It is deeply appealing to see a brand new year stretched out ahead of us like an expansive field of fresh snow, not a footprint in sight. We set bold bright resolutions for ourselves, personally and professionally. This year will be different. The trouble is, by mid January, that once-virgin field is already a confused patchwork of tracks heading every which way. The horizon of possibility has closed in. We've lost our sense of direction along with that burst of renewed energy. Those resolutions that seemed so imperative only a few weeks ago lie buried beneath some snowdrift.

Why is it that so many of our New Year's goals are never realized? According to the Center for Creative Leadership, the likelihood of achieving our goals depends on HOW we set ourselves up.

Identify a goal: 6-8% 

And write it down: 25-30%

And share it out loud: 55-60%

And enlist an accountability partner: 85%

Most of us complete the first step, and maybe the second. Then we keep our goal a carefully guarded secret until we can show the world we've made some concrete progress. No wonder we're not ultimately successful. I wouldn't bet on 30%, would you?

Setting a goal implies that you know where you want to go. That’s only partially true. The beautiful thing about actively pursuing a goal is that it can lead you into unforeseen territory. I’m reminded of Goethe’s famous quote on commitment, except that in my research I learned that the part I was recalling wasn’t even written by Goethe but by W.H. Murray in The Scottish Himalaya Expedition, 1951. No matter. I’m sure Murray knew a thing or two about the role of commitment in extreme mountaineering.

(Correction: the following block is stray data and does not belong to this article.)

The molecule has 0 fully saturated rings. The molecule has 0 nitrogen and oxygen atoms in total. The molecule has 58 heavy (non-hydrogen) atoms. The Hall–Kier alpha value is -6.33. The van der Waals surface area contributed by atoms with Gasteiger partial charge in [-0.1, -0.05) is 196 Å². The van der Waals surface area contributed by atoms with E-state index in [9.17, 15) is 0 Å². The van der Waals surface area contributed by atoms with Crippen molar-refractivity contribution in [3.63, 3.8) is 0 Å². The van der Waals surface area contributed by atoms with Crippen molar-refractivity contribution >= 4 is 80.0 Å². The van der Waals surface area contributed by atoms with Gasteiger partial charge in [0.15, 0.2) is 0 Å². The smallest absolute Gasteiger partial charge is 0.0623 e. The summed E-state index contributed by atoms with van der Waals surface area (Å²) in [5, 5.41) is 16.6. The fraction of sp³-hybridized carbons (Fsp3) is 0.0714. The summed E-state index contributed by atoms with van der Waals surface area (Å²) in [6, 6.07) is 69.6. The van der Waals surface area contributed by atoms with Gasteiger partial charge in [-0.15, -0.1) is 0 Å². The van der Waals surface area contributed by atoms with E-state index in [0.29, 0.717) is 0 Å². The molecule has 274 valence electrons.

“The moment one definitely commits oneself, then providence moves too…a whole stream of events issues from the decision, raising in one’s favor all manner of unforeseen incidents, meetings and material assistance no man could have dreamed would have come his way.”

This last year I set an ambitious goal for my business. It required an elaborate plan and being very public in the execution of that plan. The goal and the plan completely fell through. Yet there were providential “unforeseen incidents” that were born of that commitment. Once I recovered from my disappointment, I realized I now had time to pursue another significant opportunity, namely creating marketing videos for our signature programs, EQuest and SeaQuest. That project in turn forced my team to finalize our curriculum, clarify the message, and solidify the brand. We are now in a much stronger position than we would have been had the original goal been accomplished. Go figure.

Here are a few additional goal-setting tips:

Draw a clear picture of success. This can be through articulating a goal in a SMART format: specific, measurable, attainable, relevant, time-bound. It can also be accomplished through answering some basic questions: What will success look like? What do I need to do differently? What resources do I need to do that?

Build infrastructure that will provide extrinsic support when your own willpower inevitably flags: join an exercise group, enroll in a course, work with a fitness/executive/life coach. (One reason coaching can be so productive is that the necessary steps to move from a success rate of 6% to 85% are embedded into the coaching process itself.)

Keep it simple: focus on one goal at a time, maybe two, and never more than three.

Let’s raise our glasses and join Goethe in the words that are indeed his:

 “Whatever you can do or dream you can, begin it.

Boldness has genius, power and magic in it. Begin it now.”

 To 2015!

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